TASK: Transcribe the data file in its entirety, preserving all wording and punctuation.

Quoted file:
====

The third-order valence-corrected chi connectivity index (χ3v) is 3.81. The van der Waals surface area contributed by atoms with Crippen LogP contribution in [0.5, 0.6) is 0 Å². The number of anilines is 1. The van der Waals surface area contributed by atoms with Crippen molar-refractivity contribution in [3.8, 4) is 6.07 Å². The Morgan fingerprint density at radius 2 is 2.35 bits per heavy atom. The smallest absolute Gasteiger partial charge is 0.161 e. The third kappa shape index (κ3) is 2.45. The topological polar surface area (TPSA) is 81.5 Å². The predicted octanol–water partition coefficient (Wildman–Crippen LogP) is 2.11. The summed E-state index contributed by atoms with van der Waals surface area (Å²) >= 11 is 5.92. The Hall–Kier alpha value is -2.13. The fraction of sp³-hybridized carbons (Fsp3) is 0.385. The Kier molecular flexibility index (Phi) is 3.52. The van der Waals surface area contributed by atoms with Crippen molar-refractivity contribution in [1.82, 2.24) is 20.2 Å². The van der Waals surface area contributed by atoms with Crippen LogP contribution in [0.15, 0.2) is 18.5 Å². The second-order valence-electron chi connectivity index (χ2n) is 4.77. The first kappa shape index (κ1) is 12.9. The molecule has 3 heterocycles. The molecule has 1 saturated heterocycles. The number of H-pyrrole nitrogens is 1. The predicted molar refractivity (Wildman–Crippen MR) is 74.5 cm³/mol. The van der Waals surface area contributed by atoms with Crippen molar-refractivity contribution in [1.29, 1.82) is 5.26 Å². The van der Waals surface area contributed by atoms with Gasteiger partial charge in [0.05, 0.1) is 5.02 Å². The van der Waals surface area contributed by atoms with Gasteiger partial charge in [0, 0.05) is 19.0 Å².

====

The third-order valence-corrected chi connectivity index (χ3v) is 3.81. The van der Waals surface area contributed by atoms with Crippen LogP contribution in [0.5, 0.6) is 0 Å². The number of anilines is 1. The van der Waals surface area contributed by atoms with Crippen molar-refractivity contribution in [3.8, 4) is 6.07 Å². The Morgan fingerprint density at radius 2 is 2.35 bits per heavy atom. The smallest absolute Gasteiger partial charge is 0.161 e. The third kappa shape index (κ3) is 2.45. The topological polar surface area (TPSA) is 81.5 Å². The predicted octanol–water partition coefficient (Wildman–Crippen LogP) is 2.11. The summed E-state index contributed by atoms with van der Waals surface area (Å²) >= 11 is 5.92. The Hall–Kier alpha value is -2.13. The fraction of sp³-hybridized carbons (Fsp3) is 0.385. The Kier molecular flexibility index (Phi) is 3.52. The van der Waals surface area contributed by atoms with Crippen molar-refractivity contribution in [1.82, 2.24) is 20.2 Å². The van der Waals surface area contributed by atoms with Crippen LogP contribution in [0.15, 0.2) is 18.5 Å². The second-order valence-electron chi connectivity index (χ2n) is 4.77. The first kappa shape index (κ1) is 12.9. The molecule has 3 heterocycles. The molecule has 1 saturated heterocycles. The number of H-pyrrole nitrogens is 1. The predicted molar refractivity (Wildman–Crippen MR) is 74.5 cm³/mol. The van der Waals surface area contributed by atoms with Crippen molar-refractivity contribution in [1.29, 1.82) is 5.26 Å². The van der Waals surface area contributed by atoms with Gasteiger partial charge in [0.05, 0.1) is 5.02 Å². The van der Waals surface area contributed by atoms with Gasteiger partial charge in [0, 0.05) is 19.0 Å².